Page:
And yes, I now understand your reference to muddy paths etc.

The route I currently intend to take (including my personal variation above) in April 2020 is 850 m asl at Pontarlier, rises 150 m (with no significant falls) over the next 18 km to Les Hopitaux Neufs and further 40 m asl to the roundabout and then, over about 1 km, drops about 100 m down into Jounge!

Ki kaha katoa
 

Paul Chinn

New Member
Camino(s) past & future
Frances (2005) Domitia (2010), via Francigena(2006/7/9/10/11/12/16/18/19)
Just a few points on our Lightfoot Guide in Franche-Comté. This region is the last in France to nominally agree an official route. I do not know absolutely the reasons for this but guess that they include the absence of pre-established footpaths (GR) that approximate to the historic route, the at times narrow valley through which the former Roman road (now dangerous N57) runs, the competing tourism and agricultural interests of communities in the region and the inertia of the Swiss authorities in adapting their intersecting section of the trail to the current interpretation of Sigeric's route as passing through Jougne/Antifern (for which my late and good friend Francis Geere was responsible). You may have seen that there is even inconsistency in the AEVF website as to whether the Jougne or Saint Croix routes are primary or alternate.

Despite statements that the route in Franche-Comté has been homologated by the FFRP (French hiking association) as the GR145, on my last survey trip, last winter, I was unable to find consistent GR signposting other than in those segments where the VF overlaps with parts of other GR eg GR5. I also note that the route as described on the AEVF website for Franche-Comté zig-zags wildly, bypasses a a Sigeric submansione and follows significantly more tarmac than I believe is normally accepted by the FFRP. From all of this I infer that the official route is still in flux particularly in the section from Pontarlier to Jougne. The route that Francis and I proposed to the various VF and FFRP associations closely tracks the Roman road (the most likely route of Sigeric) following beside both disused and scenic railway tracks and passing by eg the Fontaine Ronde where you can still see vestiges of a probable Roman way station mid way between Orbe and Pontarlier and probably where Sigeric also would have watered his horses.

The route is well trodden/cycled and I see no reason why it should become impassable absent some act of nature.
AEVF
20191205011750-44188-profile.png
At a practical level the AEVF route adds an unnecessary 4km (much above 1000m) and considerable climbing and descending in a region where snow is present for large parts of the year.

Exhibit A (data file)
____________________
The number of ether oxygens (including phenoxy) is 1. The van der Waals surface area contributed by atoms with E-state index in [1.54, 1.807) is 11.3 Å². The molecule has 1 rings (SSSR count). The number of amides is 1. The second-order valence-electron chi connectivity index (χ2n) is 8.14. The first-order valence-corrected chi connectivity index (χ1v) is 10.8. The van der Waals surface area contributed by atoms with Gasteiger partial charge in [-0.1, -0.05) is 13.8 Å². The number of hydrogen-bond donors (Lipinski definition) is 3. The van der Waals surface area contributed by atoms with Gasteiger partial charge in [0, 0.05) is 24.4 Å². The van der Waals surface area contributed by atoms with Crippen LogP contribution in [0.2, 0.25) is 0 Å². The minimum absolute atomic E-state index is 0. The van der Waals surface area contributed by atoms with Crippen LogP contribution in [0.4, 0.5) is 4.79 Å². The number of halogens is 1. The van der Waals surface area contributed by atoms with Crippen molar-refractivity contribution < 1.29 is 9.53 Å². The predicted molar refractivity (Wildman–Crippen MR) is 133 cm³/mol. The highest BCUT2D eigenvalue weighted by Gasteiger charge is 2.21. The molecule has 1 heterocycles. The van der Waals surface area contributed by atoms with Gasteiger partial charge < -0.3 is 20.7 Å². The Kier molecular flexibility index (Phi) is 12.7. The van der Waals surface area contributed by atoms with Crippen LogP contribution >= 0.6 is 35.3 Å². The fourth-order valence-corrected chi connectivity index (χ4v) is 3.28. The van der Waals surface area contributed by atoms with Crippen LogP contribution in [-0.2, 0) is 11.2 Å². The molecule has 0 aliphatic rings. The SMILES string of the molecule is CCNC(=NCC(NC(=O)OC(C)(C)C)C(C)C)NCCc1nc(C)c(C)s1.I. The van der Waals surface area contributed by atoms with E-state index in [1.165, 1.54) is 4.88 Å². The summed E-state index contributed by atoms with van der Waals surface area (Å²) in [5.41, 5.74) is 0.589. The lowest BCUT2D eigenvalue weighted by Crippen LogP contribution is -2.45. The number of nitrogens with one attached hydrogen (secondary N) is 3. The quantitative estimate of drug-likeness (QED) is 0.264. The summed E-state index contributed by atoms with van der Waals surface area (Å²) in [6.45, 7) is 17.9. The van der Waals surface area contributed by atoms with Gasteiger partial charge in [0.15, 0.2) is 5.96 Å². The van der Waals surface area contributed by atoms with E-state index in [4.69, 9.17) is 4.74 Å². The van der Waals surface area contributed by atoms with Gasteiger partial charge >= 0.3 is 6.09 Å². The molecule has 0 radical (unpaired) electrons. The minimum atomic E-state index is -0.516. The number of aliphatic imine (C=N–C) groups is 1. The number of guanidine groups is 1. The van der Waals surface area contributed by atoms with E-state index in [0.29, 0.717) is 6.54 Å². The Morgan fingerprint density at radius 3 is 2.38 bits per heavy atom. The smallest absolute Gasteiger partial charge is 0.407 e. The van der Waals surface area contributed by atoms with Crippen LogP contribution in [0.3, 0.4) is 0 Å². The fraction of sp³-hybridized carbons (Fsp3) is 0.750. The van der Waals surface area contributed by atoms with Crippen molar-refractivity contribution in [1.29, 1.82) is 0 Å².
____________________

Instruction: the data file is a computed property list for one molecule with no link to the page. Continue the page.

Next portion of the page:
Lightfoot
20191205013209-44188-profile.png


I would welcome feed back from any travelling this way in the near future.
 

Attachments

evanscl

Active Member
Camino(s) past & future
Oct 2016
Below is my email diary for the day from pontarlier to jougne last june. In looking for an answer to your question it brought back memories of perhaps our worst day on the vf. It wasnt an easy route as you have to drop off the railway track at one point to cross the main road and then into the forest and we nearly missed it as it wasnt obvious - only when i realised we were going over a bridge we shouldnt be on. Then it was difficult to find our way through the forest as it was not an obvious path at all and very steep and very muddy bits due to the weather. We had a gps but as the diary records it wasnt always certain it was accurate in the woods. We had the lightfoot guide but often used the gps and paper maps to sort out our own route and avoid unnecessary kms so i think i recall we walked out of pontarlier by crossing the train tracks but came back to the road and onto the main road then joined the railway at a later point, just after some big chateau i think. We took the road down from the chateau as i decided the track through the woods looked treacherously steep in wet conditions - I cant say exactly as at the end of each day the pages got torn out and binned thus lightening the load! Each day was just a combination of lightfoot guide, gps, checking aCtual paper maps and using common sense tho on that day the compass decided things too. I hope you get better weather for that section than we did:
‘Well it began with rain and continued all day, heavy persistent rain. Managed to buy two cheese mini quiche and a treat from a boulangerie in pontarlier before setting off, so dinner tonight got sorted. We met a guy walking his dog as we were leaving pontarlier who asked us ‘via francigena?’ Then told us about his doing it from there to Rome. He wished us bon courage.